How Did the Earth Get Here?Of all of the questions that face man, the question of how the earth was formed is one of the most challenging, and the different theories that man has formed over the years on the creation of the planet have often generated a great deal of controversy.
While today’s scientists believe that they have finally found the answer to this most basic question, it is important to remember that previous generations, societies and cultures assumed that their answers to this question were correct in their day too. Here is some basic information on the most popular theory of how the earth was formed.
The development of our planet began some 4.6 billion years ago, and the Earth has gone through staggering geological changes since that time. The Earth has been existence in some form for roughly a third of the history of the universe itself. The formation of our home planet began with the dawn of the Hadean era, in which various solar debris accumulated into an increasingly dense globe.
Very little of this matter exists in its former form today, but scientists have concluded that the primary ingredients were basic rocks and crystals. At some point during this era, the young earth formed its first mantle shortly before it collided with another large protoplanet, and much of the matter on our planet was formed by this event. In the chaos that followed, the Earth was a violent setting that was constantly bombarded by meteorites and rocked by terrific and constant volcanoes.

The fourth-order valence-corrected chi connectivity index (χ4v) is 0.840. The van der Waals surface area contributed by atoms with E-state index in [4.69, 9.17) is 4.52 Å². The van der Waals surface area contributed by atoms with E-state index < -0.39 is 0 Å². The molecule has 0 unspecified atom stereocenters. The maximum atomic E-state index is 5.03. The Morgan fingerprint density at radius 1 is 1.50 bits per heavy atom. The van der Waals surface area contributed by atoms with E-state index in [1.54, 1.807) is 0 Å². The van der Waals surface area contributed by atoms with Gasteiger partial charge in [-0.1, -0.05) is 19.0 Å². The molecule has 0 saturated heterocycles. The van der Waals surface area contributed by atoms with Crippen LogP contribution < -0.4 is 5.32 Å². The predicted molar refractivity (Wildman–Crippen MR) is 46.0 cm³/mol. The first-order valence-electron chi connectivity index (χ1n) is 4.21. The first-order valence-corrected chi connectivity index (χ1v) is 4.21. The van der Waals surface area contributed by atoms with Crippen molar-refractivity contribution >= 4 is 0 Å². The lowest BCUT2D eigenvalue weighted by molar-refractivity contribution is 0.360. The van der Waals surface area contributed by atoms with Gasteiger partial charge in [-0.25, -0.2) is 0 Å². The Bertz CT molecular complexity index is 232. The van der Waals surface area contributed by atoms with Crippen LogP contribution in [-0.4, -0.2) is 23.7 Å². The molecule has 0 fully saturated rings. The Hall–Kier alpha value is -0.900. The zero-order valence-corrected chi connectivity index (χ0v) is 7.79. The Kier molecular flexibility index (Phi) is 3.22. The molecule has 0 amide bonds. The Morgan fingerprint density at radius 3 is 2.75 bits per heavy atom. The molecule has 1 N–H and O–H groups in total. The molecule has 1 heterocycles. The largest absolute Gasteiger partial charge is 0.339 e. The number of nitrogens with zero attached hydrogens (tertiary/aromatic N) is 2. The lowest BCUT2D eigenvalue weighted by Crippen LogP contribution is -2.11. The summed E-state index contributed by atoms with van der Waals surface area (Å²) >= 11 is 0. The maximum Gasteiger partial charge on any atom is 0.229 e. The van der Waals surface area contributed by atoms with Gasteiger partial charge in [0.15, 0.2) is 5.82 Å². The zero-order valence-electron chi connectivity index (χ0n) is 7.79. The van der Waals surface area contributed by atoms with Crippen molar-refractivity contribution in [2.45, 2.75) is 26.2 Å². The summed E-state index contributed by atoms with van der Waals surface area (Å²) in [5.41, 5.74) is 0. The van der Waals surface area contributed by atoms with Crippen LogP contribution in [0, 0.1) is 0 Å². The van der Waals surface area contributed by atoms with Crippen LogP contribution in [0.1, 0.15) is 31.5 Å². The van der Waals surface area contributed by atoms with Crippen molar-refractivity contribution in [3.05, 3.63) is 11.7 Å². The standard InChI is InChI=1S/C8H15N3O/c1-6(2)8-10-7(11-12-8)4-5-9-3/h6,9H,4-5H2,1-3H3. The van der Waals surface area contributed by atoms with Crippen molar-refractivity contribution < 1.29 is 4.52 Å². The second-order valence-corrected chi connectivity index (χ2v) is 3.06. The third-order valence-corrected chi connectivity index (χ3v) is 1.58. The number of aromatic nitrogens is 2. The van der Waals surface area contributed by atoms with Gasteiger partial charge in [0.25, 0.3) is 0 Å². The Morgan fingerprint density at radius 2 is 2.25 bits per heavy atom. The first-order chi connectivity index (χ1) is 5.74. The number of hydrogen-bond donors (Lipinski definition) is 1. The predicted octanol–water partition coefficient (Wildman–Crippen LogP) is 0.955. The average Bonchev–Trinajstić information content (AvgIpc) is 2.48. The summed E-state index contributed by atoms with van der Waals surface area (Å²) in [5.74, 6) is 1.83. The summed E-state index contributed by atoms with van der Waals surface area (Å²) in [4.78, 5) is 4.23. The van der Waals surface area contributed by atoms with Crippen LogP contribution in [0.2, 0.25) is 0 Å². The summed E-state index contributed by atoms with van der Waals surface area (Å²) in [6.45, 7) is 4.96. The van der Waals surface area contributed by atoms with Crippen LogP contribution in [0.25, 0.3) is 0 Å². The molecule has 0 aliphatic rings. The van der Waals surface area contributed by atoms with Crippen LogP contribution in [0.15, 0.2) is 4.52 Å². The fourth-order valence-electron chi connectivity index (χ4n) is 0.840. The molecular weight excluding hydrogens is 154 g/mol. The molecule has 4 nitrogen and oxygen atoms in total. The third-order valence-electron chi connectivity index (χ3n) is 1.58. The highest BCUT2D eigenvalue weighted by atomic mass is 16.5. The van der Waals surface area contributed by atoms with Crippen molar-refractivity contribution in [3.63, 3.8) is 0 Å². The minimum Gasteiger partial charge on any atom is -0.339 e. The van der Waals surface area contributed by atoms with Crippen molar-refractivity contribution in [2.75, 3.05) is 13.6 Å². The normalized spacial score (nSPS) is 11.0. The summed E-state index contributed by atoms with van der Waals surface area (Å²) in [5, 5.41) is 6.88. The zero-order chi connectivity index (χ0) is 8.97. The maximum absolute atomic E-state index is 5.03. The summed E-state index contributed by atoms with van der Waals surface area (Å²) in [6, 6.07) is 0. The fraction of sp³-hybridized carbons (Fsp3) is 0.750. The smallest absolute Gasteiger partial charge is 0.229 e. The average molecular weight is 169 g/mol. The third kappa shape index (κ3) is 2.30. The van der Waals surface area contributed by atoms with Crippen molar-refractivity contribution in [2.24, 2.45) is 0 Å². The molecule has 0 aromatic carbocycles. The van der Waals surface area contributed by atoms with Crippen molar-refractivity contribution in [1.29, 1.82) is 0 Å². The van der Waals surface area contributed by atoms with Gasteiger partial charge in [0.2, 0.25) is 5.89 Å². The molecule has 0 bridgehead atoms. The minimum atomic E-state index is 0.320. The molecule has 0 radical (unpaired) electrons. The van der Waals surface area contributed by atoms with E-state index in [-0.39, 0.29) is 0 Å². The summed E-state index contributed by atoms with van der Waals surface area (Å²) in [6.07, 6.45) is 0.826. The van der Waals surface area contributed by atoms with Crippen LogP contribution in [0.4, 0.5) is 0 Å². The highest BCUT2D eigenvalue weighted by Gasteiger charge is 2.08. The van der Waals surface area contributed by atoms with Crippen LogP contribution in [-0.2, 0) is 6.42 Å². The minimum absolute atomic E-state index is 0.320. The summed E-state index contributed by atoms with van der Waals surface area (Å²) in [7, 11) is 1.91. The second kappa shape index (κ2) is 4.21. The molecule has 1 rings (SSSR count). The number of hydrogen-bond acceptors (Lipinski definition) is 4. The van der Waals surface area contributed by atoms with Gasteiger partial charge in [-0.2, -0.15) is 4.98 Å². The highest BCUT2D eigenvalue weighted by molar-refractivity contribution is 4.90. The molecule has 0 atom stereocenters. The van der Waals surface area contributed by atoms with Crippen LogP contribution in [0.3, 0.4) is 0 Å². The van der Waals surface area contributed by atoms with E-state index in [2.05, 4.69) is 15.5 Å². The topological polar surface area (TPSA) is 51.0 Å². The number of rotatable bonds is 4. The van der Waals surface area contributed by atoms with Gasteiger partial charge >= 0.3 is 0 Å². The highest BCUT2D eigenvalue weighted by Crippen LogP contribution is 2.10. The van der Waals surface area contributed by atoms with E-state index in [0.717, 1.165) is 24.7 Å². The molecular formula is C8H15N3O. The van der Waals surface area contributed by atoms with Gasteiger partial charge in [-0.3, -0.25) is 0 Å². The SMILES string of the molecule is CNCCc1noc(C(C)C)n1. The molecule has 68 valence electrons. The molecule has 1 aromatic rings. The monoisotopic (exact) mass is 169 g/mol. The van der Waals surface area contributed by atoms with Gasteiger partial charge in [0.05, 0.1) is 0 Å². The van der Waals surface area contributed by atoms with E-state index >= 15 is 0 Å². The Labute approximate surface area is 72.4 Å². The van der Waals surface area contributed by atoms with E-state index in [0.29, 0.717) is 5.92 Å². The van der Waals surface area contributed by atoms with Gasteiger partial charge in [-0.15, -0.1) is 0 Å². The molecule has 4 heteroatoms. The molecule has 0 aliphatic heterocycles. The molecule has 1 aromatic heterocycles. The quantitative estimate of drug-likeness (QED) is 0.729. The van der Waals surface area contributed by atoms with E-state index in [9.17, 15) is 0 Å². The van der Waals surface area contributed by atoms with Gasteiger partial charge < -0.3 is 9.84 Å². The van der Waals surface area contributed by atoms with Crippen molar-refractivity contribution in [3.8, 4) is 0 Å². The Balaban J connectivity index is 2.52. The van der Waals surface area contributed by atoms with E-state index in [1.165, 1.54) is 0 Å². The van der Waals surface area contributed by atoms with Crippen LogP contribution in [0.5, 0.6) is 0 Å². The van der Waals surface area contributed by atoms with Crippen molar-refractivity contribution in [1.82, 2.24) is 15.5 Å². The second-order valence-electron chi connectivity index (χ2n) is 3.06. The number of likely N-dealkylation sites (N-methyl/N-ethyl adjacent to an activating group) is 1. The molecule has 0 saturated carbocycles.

As the planet cooled off and things began to settle down, the Earth entered the Archaean era. It was during this period that our atmosphere was created, but the total absence of an ozone layer and the scarcity of oxygen meant that this would have been a difficult place to survive. However, the very first fossils began to appear during this time, and with it the story of life on Earth began. By this time, the Earth was large enough to attract the building blocks of life into its gravitational field, and the accumulation of water began to create our great oceans and seas.
In these waters, life slowly evolved, and it is likely that the early days of evolution included a world of lifeforms that is even more diverse than the world of today. Some of these lifeforms found a way to build and store energy through the use of the sunlight and the abundant carbon dioxide, and the oxygen that was created by this basic form of photosynthesis allowed for evolution to continue down its curious path.